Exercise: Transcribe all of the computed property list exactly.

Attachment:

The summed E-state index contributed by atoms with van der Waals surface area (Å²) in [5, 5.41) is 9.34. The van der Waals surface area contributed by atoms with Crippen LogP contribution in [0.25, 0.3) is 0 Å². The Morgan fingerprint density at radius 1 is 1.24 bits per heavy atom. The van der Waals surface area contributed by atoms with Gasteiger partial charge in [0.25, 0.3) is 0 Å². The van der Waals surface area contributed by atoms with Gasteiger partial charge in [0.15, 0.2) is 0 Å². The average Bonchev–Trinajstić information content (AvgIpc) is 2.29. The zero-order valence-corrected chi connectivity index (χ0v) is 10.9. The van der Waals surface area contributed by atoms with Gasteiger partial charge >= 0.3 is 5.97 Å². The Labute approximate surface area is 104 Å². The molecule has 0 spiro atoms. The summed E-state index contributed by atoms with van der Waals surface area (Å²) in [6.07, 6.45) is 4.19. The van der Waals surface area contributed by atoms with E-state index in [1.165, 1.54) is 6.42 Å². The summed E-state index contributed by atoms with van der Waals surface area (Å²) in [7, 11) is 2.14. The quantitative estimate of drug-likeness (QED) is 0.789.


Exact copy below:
The summed E-state index contributed by atoms with van der Waals surface area (Å²) in [5, 5.41) is 9.34. The van der Waals surface area contributed by atoms with Crippen LogP contribution in [0.25, 0.3) is 0 Å². The Morgan fingerprint density at radius 1 is 1.24 bits per heavy atom. The van der Waals surface area contributed by atoms with Gasteiger partial charge in [0.25, 0.3) is 0 Å². The van der Waals surface area contributed by atoms with Gasteiger partial charge in [0.15, 0.2) is 0 Å². The average Bonchev–Trinajstić information content (AvgIpc) is 2.29. The zero-order valence-corrected chi connectivity index (χ0v) is 10.9. The van der Waals surface area contributed by atoms with Gasteiger partial charge >= 0.3 is 5.97 Å². The Labute approximate surface area is 104 Å². The molecule has 0 spiro atoms. The summed E-state index contributed by atoms with van der Waals surface area (Å²) in [6.07, 6.45) is 4.19. The van der Waals surface area contributed by atoms with E-state index in [1.165, 1.54) is 6.42 Å². The summed E-state index contributed by atoms with van der Waals surface area (Å²) in [7, 11) is 2.14. The quantitative estimate of drug-likeness (QED) is 0.789.